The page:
I’ll deal with the first thoughtful responses to the title question up front.

Although we can join the debate about whether the population spikes 9 months following a major power outage or whether the number of births is well within the norm, that’s not really where I’m headed with this one. I’m talking about the power that runs today’s technological devices we so depend on. What happens when those resources are not available? Here’s why I ask.

During a power outage, I went into a local store hoping to make a purchase. Unfortunately, the clerk did not know how to compute the change needed from the cash tendered without the aid of the cash register. Counting on her fingers, she struggled several times, but I finally had to tell her. She could not get it right. It was not a matter of being inconvenient to perform calculations by hand. The root problem stemmed from the fact that she had not learned the skill.

Recently, I tutored an extremely bright twenty-something’s man preparing for an entrance exam. He had no problem solving quadratic equations and understood higher math concepts, so why did he need to find a coach? He had never learned how to do long division. He was unable to solve these problems without a calculator, and the rules did not permit using one during the test. None of his elementary teachers had taught him this skill.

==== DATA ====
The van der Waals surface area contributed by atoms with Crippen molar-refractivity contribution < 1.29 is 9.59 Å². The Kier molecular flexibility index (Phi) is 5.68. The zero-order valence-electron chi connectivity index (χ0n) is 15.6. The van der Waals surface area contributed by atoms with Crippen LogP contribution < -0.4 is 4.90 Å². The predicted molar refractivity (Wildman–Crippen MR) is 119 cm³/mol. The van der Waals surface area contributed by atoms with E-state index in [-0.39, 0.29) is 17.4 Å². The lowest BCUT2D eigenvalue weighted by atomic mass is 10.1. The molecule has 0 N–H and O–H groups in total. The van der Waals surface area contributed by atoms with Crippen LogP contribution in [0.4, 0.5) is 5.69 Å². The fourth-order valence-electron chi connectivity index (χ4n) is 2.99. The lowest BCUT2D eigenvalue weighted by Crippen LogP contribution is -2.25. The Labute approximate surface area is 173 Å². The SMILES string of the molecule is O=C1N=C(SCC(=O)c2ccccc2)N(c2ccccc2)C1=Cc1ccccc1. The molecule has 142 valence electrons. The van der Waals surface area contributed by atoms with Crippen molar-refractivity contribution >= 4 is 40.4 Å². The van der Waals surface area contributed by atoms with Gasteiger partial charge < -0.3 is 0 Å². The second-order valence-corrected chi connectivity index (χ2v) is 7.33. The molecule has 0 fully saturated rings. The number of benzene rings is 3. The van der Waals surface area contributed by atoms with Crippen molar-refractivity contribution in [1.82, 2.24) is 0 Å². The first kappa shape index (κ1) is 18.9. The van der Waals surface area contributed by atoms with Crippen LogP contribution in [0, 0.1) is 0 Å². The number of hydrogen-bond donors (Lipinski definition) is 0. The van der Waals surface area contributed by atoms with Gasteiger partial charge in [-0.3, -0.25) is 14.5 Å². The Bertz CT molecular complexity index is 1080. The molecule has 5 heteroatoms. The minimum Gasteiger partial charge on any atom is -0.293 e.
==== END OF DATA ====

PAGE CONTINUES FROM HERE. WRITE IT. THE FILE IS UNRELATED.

There are more benefits gained from using the left side of the brain than mere academic exercises. Learning math facts like the multiplication tables and grasping other concepts prepare you to think clearly to make other decisions and analyze situations. It also keeps the brain agile and sharp during the senior years. Certainly using technology makes the job easier, but if it’s not available, could you go it alone?

But here’s the more important question. Do you know what the local schools are teaching – or not teaching? Perhaps you should check it out, and don’t stop with just math. You might want to investigate other subjects like history and writing. This would be good to find out before we’re all left in the dark.